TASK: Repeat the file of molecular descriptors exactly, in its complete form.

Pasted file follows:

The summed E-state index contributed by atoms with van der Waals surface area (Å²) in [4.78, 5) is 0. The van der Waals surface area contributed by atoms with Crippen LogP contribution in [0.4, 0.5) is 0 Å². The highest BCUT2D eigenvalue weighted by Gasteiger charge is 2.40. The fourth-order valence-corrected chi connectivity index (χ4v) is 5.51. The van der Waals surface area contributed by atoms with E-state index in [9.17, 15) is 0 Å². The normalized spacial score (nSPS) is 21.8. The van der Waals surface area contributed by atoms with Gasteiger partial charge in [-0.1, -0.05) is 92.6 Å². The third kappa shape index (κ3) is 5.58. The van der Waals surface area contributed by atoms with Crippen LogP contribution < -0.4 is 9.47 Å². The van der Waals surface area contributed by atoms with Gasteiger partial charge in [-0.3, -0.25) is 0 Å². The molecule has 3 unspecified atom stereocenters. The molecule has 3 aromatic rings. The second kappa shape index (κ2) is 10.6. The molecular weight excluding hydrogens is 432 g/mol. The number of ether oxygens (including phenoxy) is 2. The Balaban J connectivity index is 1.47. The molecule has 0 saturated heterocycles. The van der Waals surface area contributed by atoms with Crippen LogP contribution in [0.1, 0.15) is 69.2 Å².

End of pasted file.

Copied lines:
The summed E-state index contributed by atoms with van der Waals surface area (Å²) in [4.78, 5) is 0. The van der Waals surface area contributed by atoms with Crippen LogP contribution in [0.4, 0.5) is 0 Å². The highest BCUT2D eigenvalue weighted by Gasteiger charge is 2.40. The fourth-order valence-corrected chi connectivity index (χ4v) is 5.51. The van der Waals surface area contributed by atoms with E-state index in [9.17, 15) is 0 Å². The normalized spacial score (nSPS) is 21.8. The van der Waals surface area contributed by atoms with Gasteiger partial charge in [-0.1, -0.05) is 92.6 Å². The third kappa shape index (κ3) is 5.58. The van der Waals surface area contributed by atoms with Crippen LogP contribution < -0.4 is 9.47 Å². The van der Waals surface area contributed by atoms with Gasteiger partial charge in [-0.3, -0.25) is 0 Å². The molecule has 3 unspecified atom stereocenters. The molecule has 3 aromatic rings. The second kappa shape index (κ2) is 10.6. The molecular weight excluding hydrogens is 432 g/mol. The number of ether oxygens (including phenoxy) is 2. The Balaban J connectivity index is 1.47. The molecule has 0 saturated heterocycles. The van der Waals surface area contributed by atoms with Crippen LogP contribution in [0.1, 0.15) is 69.2 Å².